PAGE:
Last night we made the heartbreaking decision to take him back to the hospital, even though he didn't want to go. We were devastated seeing him like this at home, and more devastated to have to take him and leave him at the hospital. There is no comfort in it except perhaps that we are neither qualified or equipped to be able to give him the care he needs, and for now, he is in a place where he will get the best care available, to hopefully take him from paranoid bipolar schizophrenia and into a normal life. His diagnosis is full of possibly's and maybe's.. Two thirds of people that this happens to never recover. we have hope that meds will work.

One of the most heartbreaking things about this is that he keeps telling me that he loves me, and really wants to build a motorcycle with me.. over and over again, and then moves back into a schizophrenic episode.

we are devastated, and our house is quiet. and all we can do is wait, and hope he recovers.

due to the stigma that is over any sort of mental illness, I hesitated to share what was happening to our family. And you can't relate to this unless it has happened to you, or to someone in your immediate family. Pray it never happens to you.
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Re: You never know. You just never know.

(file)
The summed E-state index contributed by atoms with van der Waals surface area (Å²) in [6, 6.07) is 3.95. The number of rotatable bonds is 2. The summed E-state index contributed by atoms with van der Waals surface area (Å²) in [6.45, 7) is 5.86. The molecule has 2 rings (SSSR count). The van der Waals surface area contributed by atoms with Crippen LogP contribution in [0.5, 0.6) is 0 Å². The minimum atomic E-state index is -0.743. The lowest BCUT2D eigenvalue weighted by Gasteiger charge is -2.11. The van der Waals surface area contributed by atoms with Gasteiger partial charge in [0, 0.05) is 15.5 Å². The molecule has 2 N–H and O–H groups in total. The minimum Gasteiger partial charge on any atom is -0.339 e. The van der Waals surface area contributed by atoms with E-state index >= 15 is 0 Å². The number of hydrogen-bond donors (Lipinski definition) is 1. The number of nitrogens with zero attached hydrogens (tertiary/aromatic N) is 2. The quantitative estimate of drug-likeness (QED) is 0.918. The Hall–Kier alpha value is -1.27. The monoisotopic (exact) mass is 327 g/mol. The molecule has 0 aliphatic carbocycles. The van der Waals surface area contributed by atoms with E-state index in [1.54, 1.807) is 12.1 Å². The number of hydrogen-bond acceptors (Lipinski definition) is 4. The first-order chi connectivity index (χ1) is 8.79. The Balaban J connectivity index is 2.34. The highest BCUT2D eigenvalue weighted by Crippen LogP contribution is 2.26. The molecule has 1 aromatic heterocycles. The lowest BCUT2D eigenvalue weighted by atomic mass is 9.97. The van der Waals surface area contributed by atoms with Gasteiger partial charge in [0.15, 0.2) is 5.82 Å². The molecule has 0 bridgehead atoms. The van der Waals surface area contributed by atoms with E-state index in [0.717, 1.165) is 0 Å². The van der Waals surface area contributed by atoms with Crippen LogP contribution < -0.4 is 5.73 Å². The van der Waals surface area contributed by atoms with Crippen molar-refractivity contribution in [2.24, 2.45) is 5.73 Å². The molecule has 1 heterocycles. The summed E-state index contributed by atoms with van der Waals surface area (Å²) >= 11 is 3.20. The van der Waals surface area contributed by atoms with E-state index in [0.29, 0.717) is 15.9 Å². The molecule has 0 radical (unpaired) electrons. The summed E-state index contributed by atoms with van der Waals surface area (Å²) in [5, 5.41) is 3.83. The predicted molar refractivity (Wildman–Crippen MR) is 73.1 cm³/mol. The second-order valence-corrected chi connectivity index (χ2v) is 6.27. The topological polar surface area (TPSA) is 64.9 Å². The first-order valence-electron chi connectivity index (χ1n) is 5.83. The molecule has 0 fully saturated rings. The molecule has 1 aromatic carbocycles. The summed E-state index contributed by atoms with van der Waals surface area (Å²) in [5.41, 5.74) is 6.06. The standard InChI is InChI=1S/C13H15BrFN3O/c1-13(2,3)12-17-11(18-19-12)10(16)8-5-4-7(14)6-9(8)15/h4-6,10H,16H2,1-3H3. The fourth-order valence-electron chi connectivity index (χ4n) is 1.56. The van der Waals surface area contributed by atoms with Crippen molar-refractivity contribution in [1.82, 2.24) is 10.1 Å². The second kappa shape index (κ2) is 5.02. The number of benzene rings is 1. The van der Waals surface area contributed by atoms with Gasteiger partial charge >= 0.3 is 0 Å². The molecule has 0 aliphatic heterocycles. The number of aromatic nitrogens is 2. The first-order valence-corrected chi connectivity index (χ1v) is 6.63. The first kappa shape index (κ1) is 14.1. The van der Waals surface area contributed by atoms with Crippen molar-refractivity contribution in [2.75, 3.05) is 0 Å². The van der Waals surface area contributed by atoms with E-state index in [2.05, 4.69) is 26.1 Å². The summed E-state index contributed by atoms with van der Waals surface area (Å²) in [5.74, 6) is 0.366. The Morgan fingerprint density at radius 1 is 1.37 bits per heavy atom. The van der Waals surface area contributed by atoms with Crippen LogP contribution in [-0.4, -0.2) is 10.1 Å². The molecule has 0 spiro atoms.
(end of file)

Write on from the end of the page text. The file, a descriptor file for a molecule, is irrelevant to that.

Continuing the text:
Postby Pinikula » July 23rd, 2016, 3:44 pm

Thinking of Luke, you, and your family...and hope, with time, all will be good again soon. Thank you for sharing...

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Re: You never know. You just never know.

Postby wileycoyote » July 23rd, 2016, 7:56 pm

Dang, Doug. I'm sorry to hear this. I really hope the meds work & he can recover.
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Re: You never know. You just never know.

Postby HarleyRdr » July 23rd, 2016, 8:24 pm

So sorry to hear this Doug. We'll be keeping your entire family in our thoughts. I sincerely hope Luke gets the help he needs and that he is the exception who can recover/learn to manage this disease.

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Re: You never know. You just never know.

Postby Slodave » July 23rd, 2016, 9:33 pm

I'll be thinking about you, Doug, and the good times we've had on various rides together. I sincerely hope that your son recovers to rejoin your family.
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Re: You never know. You just never know.

Postby Dustpan » July 23rd, 2016, 10:16 pm

So sorry to hear this, Doug, but glad you were willing to let us know what's been happening with Luke. Of course, we've been concerned, but out of respect for you and your family, have not asked about his hospitalization. We will continue our prayers and, "puppy prayers" for Luke, you and Mari.